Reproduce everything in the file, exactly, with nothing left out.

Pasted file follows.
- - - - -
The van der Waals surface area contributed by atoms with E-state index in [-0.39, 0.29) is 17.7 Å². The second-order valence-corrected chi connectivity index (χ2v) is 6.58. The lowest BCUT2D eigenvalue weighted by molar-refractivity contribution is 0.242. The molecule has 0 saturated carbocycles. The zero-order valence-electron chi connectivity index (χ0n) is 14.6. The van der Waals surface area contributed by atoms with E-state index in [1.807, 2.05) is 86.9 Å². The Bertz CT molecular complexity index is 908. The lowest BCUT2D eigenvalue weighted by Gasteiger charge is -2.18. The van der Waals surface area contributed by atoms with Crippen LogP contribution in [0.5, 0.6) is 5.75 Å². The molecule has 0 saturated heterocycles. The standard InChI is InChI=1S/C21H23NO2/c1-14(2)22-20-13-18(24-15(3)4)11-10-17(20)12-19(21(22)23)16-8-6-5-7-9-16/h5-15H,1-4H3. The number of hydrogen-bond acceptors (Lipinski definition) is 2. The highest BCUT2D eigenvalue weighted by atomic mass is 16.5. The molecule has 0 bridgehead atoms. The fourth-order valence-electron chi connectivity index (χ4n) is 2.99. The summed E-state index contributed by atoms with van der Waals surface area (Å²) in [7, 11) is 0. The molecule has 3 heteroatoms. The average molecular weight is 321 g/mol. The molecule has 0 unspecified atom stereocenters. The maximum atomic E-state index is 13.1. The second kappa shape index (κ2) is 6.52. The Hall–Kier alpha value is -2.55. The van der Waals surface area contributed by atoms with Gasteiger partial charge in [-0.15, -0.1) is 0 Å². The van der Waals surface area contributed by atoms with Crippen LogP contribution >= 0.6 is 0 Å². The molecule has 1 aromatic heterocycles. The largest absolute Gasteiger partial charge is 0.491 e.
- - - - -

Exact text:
The van der Waals surface area contributed by atoms with E-state index in [-0.39, 0.29) is 17.7 Å². The second-order valence-corrected chi connectivity index (χ2v) is 6.58. The lowest BCUT2D eigenvalue weighted by molar-refractivity contribution is 0.242. The molecule has 0 saturated carbocycles. The zero-order valence-electron chi connectivity index (χ0n) is 14.6. The van der Waals surface area contributed by atoms with E-state index in [1.807, 2.05) is 86.9 Å². The Bertz CT molecular complexity index is 908. The lowest BCUT2D eigenvalue weighted by Gasteiger charge is -2.18. The van der Waals surface area contributed by atoms with Crippen LogP contribution in [0.5, 0.6) is 5.75 Å². The molecule has 0 saturated heterocycles. The standard InChI is InChI=1S/C21H23NO2/c1-14(2)22-20-13-18(24-15(3)4)11-10-17(20)12-19(21(22)23)16-8-6-5-7-9-16/h5-15H,1-4H3. The number of hydrogen-bond acceptors (Lipinski definition) is 2. The highest BCUT2D eigenvalue weighted by atomic mass is 16.5. The molecule has 0 bridgehead atoms. The fourth-order valence-electron chi connectivity index (χ4n) is 2.99. The summed E-state index contributed by atoms with van der Waals surface area (Å²) in [7, 11) is 0. The molecule has 3 heteroatoms. The average molecular weight is 321 g/mol. The molecule has 0 unspecified atom stereocenters. The maximum atomic E-state index is 13.1. The second kappa shape index (κ2) is 6.52. The Hall–Kier alpha value is -2.55. The van der Waals surface area contributed by atoms with Gasteiger partial charge in [-0.15, -0.1) is 0 Å². The van der Waals surface area contributed by atoms with Crippen LogP contribution >= 0.6 is 0 Å². The molecule has 1 aromatic heterocycles. The largest absolute Gasteiger partial charge is 0.491 e.